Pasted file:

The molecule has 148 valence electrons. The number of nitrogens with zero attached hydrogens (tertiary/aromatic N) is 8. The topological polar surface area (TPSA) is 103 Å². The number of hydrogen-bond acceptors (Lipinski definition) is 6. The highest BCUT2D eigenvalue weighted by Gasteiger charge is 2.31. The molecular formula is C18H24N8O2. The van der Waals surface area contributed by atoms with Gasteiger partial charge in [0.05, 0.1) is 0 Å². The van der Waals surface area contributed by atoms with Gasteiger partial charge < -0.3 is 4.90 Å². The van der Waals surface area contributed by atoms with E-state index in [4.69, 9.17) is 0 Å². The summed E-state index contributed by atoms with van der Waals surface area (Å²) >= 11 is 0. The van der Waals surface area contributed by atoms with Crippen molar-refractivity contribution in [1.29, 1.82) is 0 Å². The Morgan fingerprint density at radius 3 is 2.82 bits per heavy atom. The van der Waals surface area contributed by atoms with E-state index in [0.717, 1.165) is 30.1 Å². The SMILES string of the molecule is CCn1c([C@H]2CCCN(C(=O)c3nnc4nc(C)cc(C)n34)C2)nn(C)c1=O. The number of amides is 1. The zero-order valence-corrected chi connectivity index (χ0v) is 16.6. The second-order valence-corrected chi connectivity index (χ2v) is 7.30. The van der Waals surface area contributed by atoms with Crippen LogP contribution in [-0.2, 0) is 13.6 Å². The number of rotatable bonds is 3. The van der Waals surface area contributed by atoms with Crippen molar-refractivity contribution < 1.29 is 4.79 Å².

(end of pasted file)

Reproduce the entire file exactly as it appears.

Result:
The molecule has 148 valence electrons. The number of nitrogens with zero attached hydrogens (tertiary/aromatic N) is 8. The topological polar surface area (TPSA) is 103 Å². The number of hydrogen-bond acceptors (Lipinski definition) is 6. The highest BCUT2D eigenvalue weighted by Gasteiger charge is 2.31. The molecular formula is C18H24N8O2. The van der Waals surface area contributed by atoms with Gasteiger partial charge in [0.05, 0.1) is 0 Å². The van der Waals surface area contributed by atoms with Gasteiger partial charge < -0.3 is 4.90 Å². The van der Waals surface area contributed by atoms with E-state index in [4.69, 9.17) is 0 Å². The summed E-state index contributed by atoms with van der Waals surface area (Å²) >= 11 is 0. The van der Waals surface area contributed by atoms with Crippen molar-refractivity contribution in [1.29, 1.82) is 0 Å². The Morgan fingerprint density at radius 3 is 2.82 bits per heavy atom. The van der Waals surface area contributed by atoms with E-state index in [0.717, 1.165) is 30.1 Å². The SMILES string of the molecule is CCn1c([C@H]2CCCN(C(=O)c3nnc4nc(C)cc(C)n34)C2)nn(C)c1=O. The number of amides is 1. The zero-order valence-corrected chi connectivity index (χ0v) is 16.6. The second-order valence-corrected chi connectivity index (χ2v) is 7.30. The van der Waals surface area contributed by atoms with Crippen LogP contribution in [-0.2, 0) is 13.6 Å². The number of rotatable bonds is 3. The van der Waals surface area contributed by atoms with Crippen molar-refractivity contribution < 1.29 is 4.79 Å².